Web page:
for my ideas, which could contain them in an essence as it were. But
until the day when I seized the pencil from some unnoticeable being, who
seemed to make an effort to press through the brain of "the tool," never
before had I found the exact quality I needed. If I am to speak again as
I used, or to use the pen, I must have a clear brain to work with. It
must let my thoughts flow through as fine sand might if filtered through
a glass cylinder. It must be clear and there must be material which I can
make use of. I can use the hand of the tool and leave an impress of my
writing as I used. But his brain does not serve me. I cannot use it, for
ideas would stick there as flies do in a cloyed mass.


JULY 6TH, 1923, 11.45 P.M.

Recorded by Miss Cummins. This communication came through with the same
rapidity as the previous message.

Oscar Wilde. I will try to let my thoughts fly through your brain. (I was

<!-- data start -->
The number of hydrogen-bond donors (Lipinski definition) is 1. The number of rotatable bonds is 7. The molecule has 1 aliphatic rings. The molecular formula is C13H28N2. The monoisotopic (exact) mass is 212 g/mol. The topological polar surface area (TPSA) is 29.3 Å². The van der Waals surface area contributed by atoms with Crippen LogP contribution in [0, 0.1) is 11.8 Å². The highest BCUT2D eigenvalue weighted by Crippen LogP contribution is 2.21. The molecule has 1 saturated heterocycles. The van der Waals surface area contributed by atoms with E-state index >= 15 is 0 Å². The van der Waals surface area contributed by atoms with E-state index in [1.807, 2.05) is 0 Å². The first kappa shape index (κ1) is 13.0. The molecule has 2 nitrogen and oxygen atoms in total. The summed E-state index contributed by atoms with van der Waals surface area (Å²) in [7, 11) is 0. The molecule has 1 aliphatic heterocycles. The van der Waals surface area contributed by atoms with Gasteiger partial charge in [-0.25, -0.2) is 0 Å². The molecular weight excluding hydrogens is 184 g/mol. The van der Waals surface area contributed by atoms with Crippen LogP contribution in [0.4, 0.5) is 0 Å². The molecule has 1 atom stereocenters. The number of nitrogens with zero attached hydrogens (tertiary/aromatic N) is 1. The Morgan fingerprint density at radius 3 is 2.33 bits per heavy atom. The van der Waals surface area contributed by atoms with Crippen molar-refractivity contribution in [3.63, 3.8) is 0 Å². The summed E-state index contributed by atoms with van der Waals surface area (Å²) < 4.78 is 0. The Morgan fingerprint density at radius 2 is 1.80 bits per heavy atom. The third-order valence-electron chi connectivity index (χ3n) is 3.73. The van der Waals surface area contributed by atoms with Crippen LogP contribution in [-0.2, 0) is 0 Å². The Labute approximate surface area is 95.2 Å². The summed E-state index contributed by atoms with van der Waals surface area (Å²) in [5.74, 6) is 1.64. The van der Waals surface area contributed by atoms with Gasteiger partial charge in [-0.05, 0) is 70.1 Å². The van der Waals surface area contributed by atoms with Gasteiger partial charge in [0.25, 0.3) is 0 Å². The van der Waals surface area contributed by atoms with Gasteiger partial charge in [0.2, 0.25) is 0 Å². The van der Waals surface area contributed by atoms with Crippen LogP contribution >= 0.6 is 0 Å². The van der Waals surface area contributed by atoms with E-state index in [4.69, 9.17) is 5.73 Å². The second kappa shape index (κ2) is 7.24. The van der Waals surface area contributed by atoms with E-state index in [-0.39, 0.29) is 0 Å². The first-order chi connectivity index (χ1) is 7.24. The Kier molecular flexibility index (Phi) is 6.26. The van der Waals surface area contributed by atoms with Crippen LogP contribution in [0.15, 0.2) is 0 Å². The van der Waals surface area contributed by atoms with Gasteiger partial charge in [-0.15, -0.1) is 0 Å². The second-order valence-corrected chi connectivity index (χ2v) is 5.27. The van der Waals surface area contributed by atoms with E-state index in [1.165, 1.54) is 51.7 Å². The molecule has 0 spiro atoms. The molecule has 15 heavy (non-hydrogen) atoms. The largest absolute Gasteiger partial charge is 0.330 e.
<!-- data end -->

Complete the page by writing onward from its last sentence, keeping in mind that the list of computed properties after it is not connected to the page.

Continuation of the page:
tired when I spoke to you last.) I found you less sensitive to my ideas
than before, but even when you are tired you are a perfect aeolian lyre
that can record me as I think. (Mrs. T.S.-A legend has sprung up
concerning you. It is believed by some that you did not die when you were
supposed to have died.)

Men are ever interested, my dear lady, in the remains of those who have
had the audacity to be distinguished, and when, added to this, the corpse
has the flavour of crime, the carrion birds are eager to light on it. In
my case the corpse was taken from the humble place where it was cast off
by my mental portion and conveyed to a retreat where it might decay
quietly and in peace. It had none of the gaudy obsequies which would have
fitted such as I was. And hence this legend, which had a charm, in spite